Like many other former Eastern Bloc states, Bulgaria has undergone immense hardships. Monuments dedicated to the victims of communism can be found in a number of countries that experienced Soviet repression. The announcement of plans for a similar memorial on Parliament Hill in Ottawa, however, received a decidedly lukewarm welcome. In this issue’s “Public Art and Urban Practices” section, Nathalie Casemajor o ffers an overview of the lead-up to the Memorial to the Victims of Communism project, which initially was scheduled to be completed in October 2015, but at present remains pending. Casemajor argues that the former Stephen Harper-led government instrumentalized the initiative. News of the monument’s construction brought together a group of artists, university researchers, philosophers, art historians and curators who attempted to provide a response to the project, their goal being essentially to interrogate interpretation of the monument’s history and to create a space for discussion, regarding the act of commemoration.4 A call to artists for proposals was quickly drawn up with a view to organizing an exhibition that would present a new perspective on the memorial project and its ideological exploitation.5

Presented at Axe Néo7, an artist-run centre in Gatineau, and entitled Monument to the Victims of Liberty, the exhibition featured fifteen artists.6 Among the works shown were Clément de Gaulejac’s posters and Edith Brunette and Projet EVA’s models for counter-monuments. One of Steve Giasson’s three contributions consisted of a plaque commemorating an effegy of Stalin, which was accompanied by a video superimposing a news piece on Lenin over a clip from Disney’s Snow White. Artist Frank Shebageget presented a mural inscribed with the names of Inuit and Métis communities currently in the process of reappropriating their culture. Nearby, Michel de Broin’s sculpture criticized the ideological reductionism of a complex world in which one billion rearms exist in free circulation, while Sheena Hoszko’s reproduction of a jail cell in the manner of a mausoleum served to denounce prison conditions. Nicolas Rivard assembled an exhaustive list of actions taken by the Harper government that went against the rights and freedoms of Canadian citizens, and Étienne Tremblay-Tardif offered an audio loop condemning the web of influence woven by various bodies of economic and political power behind the Memorial to the Victims of Communism.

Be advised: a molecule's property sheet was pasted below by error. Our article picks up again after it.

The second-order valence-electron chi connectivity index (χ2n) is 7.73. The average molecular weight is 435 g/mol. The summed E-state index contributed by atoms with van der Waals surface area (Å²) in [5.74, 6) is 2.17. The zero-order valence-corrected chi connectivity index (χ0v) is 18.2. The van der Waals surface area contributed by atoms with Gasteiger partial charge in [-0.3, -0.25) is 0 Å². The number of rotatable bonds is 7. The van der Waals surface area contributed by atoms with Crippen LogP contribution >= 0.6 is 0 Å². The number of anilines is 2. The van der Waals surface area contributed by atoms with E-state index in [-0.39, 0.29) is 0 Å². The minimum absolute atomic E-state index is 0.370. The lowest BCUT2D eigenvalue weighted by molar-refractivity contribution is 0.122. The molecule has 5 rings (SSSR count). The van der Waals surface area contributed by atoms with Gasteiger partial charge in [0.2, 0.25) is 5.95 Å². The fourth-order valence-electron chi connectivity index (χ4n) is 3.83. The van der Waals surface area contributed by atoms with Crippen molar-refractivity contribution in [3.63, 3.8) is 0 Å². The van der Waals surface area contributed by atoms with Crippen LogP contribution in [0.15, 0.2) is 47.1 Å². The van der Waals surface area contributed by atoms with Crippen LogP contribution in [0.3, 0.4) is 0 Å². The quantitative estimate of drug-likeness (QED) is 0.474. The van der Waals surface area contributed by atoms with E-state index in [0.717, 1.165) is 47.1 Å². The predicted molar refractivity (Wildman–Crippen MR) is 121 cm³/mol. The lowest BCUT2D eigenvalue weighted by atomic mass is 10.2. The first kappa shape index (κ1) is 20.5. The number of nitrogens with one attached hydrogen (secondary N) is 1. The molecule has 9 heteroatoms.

I will conclude this preamble with a reminder that counter-monuments, at their earliest stage, often relied on invisibility. They rejected monumental pretensions – those that, according to Friedrich Nietzsche, hold back the development of a liberating relationship with what used to be.7 Those that, contrary to the modern cult of the monument, aim to cast new light upon our connections with the past in order to invent, if possible, the future.

Translated by Michelle Wong


  1. Régis Debray, “Trace, forme ou message” in Les cahiers de médiologie, 1999/1, no. 7, p. 28.
  2. James E. Young, “The Counter-Monument: Memory Against Itself in Germany Today,” Critical Inquiry, vol. 18, no. 2 (Winter 1992), p. 267-296.
  3. Quentin Stevens, Karen A. Franck and Ruth Fazakerley, “The Anti-monumental and the Dialogic,” The Journal of Architecture, vol. 17, no. 6 (2012), p. 951-972.
  4. Nathalie Casemajor, as well as three members of ESPACE art actuel editorial committee (Mélanie Boucher, André-Louis Paré and Bernard Schütze), belong to Entrepreneurs du Commun, a collective that includes Érik Bordeleau, Michel de Broin, Grégory Chatonsky, François Lemieux, Michael Nardonne, Jean-Michel Ross and Stefan St-Laurent.
  5. See Marie-Ève Charron’s article “Le contre-monument qui viendra hanter Harper,” published in Le Devoir, Montréal, November 12, 2014.
  6. Held from September 28 to October 17, the exhibition presented works by Edith Brunette, Michel de Broin, Emmanuel Galland, Clément De Gaulejac, Steve Giasson, Milutin Gubash, Sheena Hoszko, Thierry Marceau, Projet EVA (Simon Laroche and Étienne Grenier), Nicolas Rivard, Frank Shebageget, Dominique Sirois, Étienne Tremblay-Tardif, Anne Marie Trépanier and Alexandre Piral.
  7. Friedrich Nietzsche, On the Advantage and Disadvantage of History for Life, Peter Preuss trans. & intro, Indianapolis, Hackett Pub. Co. 1980, 64 p.